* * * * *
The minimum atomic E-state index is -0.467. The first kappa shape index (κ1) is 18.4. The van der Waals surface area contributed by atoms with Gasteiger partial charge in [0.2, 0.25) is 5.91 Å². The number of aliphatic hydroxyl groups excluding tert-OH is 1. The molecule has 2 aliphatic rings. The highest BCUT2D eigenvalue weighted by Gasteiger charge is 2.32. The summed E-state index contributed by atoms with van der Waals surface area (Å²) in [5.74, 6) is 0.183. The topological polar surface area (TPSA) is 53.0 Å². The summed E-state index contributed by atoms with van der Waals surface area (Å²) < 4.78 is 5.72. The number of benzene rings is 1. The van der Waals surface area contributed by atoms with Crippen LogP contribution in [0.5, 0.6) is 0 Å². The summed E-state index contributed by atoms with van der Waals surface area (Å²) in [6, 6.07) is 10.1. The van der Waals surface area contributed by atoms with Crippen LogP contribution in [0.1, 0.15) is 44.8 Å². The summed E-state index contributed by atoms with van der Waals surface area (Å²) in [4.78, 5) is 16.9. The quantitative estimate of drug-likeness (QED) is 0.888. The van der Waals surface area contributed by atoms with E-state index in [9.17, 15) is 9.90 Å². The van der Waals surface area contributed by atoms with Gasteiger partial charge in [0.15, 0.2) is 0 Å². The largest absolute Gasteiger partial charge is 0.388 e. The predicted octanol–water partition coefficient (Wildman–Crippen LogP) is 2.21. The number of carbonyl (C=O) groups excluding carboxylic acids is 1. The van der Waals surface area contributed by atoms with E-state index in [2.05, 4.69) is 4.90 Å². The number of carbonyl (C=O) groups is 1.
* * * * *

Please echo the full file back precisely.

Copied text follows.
The minimum atomic E-state index is -0.467. The first kappa shape index (κ1) is 18.4. The van der Waals surface area contributed by atoms with Gasteiger partial charge in [0.2, 0.25) is 5.91 Å². The number of aliphatic hydroxyl groups excluding tert-OH is 1. The molecule has 2 aliphatic rings. The highest BCUT2D eigenvalue weighted by Gasteiger charge is 2.32. The summed E-state index contributed by atoms with van der Waals surface area (Å²) in [5.74, 6) is 0.183. The topological polar surface area (TPSA) is 53.0 Å². The summed E-state index contributed by atoms with van der Waals surface area (Å²) < 4.78 is 5.72. The number of benzene rings is 1. The van der Waals surface area contributed by atoms with Crippen LogP contribution in [0.5, 0.6) is 0 Å². The summed E-state index contributed by atoms with van der Waals surface area (Å²) in [6, 6.07) is 10.1. The van der Waals surface area contributed by atoms with Crippen LogP contribution in [0.1, 0.15) is 44.8 Å². The summed E-state index contributed by atoms with van der Waals surface area (Å²) in [4.78, 5) is 16.9. The quantitative estimate of drug-likeness (QED) is 0.888. The van der Waals surface area contributed by atoms with E-state index in [9.17, 15) is 9.90 Å². The van der Waals surface area contributed by atoms with Gasteiger partial charge in [0.15, 0.2) is 0 Å². The largest absolute Gasteiger partial charge is 0.388 e. The predicted octanol–water partition coefficient (Wildman–Crippen LogP) is 2.21. The number of carbonyl (C=O) groups excluding carboxylic acids is 1. The van der Waals surface area contributed by atoms with E-state index in [2.05, 4.69) is 4.90 Å². The number of carbonyl (C=O) groups is 1.